As Milkha Singh walks into Rome’s 1960 Olympic stadium for the 400m final and soaks in the atmosphere of the roaring crowd, with a little help from the background score, the energy is instantly contagious. The epic race is what Indians remember him by (now of course there is this film). What a dampener when he loses a place on the podium by a whisker. If only Bhaag Milkha Bhaag could change history. Actually it does romanticize the telling of Milkha’s already dramatic life.
This is some incredible source material, but writers Prasoon Joshi and Rakyesh Omprakash Mehra aren’t content and go on to make tenuous connections, fabricate episodes, and of course add lip-sync songs to attempt a Bollywood-friendly film. I suppose they succeed In this, but I’m not sure any of this was required at all considering the daunting run time of 187 minutes. It is in this regard the writing and editing departments pat themselves on the back and indulge each other.
If they’d been at loggerheads, it would’ve resulted in a eaner, tighter telling and that would’ve gone a long way in making BMB a modern- day classic. The tonality of the film’s various moods: primarily sports and romance are not consistent or cohesive with awkward transitions (on the other hand, transitions to flashbacks are superbly executed with seamless VEX). Partition plays a crucial part in defining The Flying Sikh’s life, and the film alludes a significant second factor that shapes him: his trysts with women.
The first half seeks to list Mllkha’s motlvatlng factors to run: HIS first exercise where he discovers he can un: a flashback within a flashback to his childhood with his proud father; his quick, fun, simple courtship with his first love Biro (Sonam Kapoor) that first inspires him to glory. Finally an evil rival within the Services, India’s champion 400m specialist, who galvanizes Milkha into running along side for national selections after assaulting and humiliating him. The action, for me at least, really kicks in in the second half.
Milkha Singh is now an international athlete of repute. He trains hard, runs hard, and most importantly, does ot allow himself any “distractions” in his quest to beat the 400m world record. This is the movie I’m Interested In watching. And It doesn’t disappoint. The races are shot expertly and there Is remarkable thought put behind trying not to make them repetltlve. There Is never a dull moment when Mllkha runs. unpalatable by local audiences) or Milkha Singh breaking the 400m world record. Can you imagine what a big deal this is?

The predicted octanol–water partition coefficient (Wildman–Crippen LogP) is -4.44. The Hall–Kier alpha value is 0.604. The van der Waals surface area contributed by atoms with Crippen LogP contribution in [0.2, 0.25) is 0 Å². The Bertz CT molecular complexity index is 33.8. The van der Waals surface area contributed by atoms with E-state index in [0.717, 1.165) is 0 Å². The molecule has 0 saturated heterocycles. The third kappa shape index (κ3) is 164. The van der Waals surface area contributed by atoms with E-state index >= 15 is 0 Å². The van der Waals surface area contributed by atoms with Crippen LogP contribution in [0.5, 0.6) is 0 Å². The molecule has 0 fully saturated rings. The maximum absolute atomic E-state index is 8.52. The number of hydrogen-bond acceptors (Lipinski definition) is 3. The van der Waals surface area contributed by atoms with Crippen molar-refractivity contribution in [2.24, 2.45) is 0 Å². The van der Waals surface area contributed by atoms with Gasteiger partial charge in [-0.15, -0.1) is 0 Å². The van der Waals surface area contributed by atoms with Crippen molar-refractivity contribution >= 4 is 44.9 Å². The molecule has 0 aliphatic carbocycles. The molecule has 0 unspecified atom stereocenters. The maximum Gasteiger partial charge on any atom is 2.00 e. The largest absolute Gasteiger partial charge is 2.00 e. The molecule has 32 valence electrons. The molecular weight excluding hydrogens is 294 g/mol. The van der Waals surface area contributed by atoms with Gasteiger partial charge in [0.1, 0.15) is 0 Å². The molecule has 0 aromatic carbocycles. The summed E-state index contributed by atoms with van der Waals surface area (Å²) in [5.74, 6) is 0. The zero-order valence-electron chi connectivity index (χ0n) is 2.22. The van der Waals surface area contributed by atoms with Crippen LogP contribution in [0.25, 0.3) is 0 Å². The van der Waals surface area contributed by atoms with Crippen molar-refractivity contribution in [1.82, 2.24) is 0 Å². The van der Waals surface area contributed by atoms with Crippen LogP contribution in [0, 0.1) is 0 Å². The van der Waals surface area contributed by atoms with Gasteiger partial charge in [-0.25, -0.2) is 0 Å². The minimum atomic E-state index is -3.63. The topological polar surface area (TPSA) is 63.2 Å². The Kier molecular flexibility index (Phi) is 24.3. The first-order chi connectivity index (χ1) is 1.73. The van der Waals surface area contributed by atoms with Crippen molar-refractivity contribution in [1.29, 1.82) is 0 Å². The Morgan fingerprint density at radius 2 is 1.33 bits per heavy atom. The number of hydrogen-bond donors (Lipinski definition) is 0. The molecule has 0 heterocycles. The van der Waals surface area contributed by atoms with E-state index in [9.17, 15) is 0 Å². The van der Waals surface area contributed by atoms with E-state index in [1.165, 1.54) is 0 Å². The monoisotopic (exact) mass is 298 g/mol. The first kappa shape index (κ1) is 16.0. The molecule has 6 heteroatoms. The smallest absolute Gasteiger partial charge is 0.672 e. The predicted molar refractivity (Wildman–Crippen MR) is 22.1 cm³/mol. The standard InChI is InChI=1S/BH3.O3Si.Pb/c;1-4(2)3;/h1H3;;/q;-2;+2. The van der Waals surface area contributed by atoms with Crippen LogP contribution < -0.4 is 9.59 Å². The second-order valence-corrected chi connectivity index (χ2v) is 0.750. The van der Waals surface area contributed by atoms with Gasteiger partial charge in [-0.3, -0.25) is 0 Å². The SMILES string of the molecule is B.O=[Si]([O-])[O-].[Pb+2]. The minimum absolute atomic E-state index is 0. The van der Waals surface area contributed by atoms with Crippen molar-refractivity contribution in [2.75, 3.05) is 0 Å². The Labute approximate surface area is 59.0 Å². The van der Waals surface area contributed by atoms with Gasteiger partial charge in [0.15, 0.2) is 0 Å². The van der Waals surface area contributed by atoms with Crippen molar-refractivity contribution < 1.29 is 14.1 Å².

A little boy refugee who wielded a knife and became a coal thief, went on to Join the army and eventually broke an athletic world ecord in the 1960? This is the story right here! Today the difference between the Indian best and the world’s best is 2. 3 seconds, an eon. But the moment passes by in a montage, and the climax is an unnecessarily Jingoistic showdown versus a Pakistani runner. Yes, it is a watershed moment for Milkha, his way of exorcising his demons (and we are repeatedly reminded of his tragic past), but would not a linear structure been equally effective?
Every scene Pavan Malhotra is present in as Milkha’s Junior-level coach, he takes a notch higher with his resolute performance. Japtez Singh goes beyond what any director could’ve hoped for as young Milkha. Sonam Kapoor in her 10-minuter is rather bland (not her fault, she’s allowing herself to be typecast), YograJ Singh is a casting miscalculation. His is the face we see most after Milkha’s and he never quite pulls it together. Right then, the bottom line is that you should watch this film for two reasons that supersede all else. Farhan Akhtar shows tremendous commitment in his role as the Flying Sikh.
I doubt any actor has worked harder on a physical transformation quite like Akhtar. He runs like a gazelle, with perfect precision, and how grueling it must be to do takes and retakes especially in locations like Ladakh. Maybe he should try out for India. But it is also his acting that surpasses all expectations. Farhan Akhtar is Milkha Singh. And finally, BMB deserves every ounce of praise for the filmmakers’ conviction on display. When you’re done watching Rakyesh Omprakash’s epic effort, you’ll come out of the theater wanting to run. And be a better person. This, right here, is the film’s ultimate victory.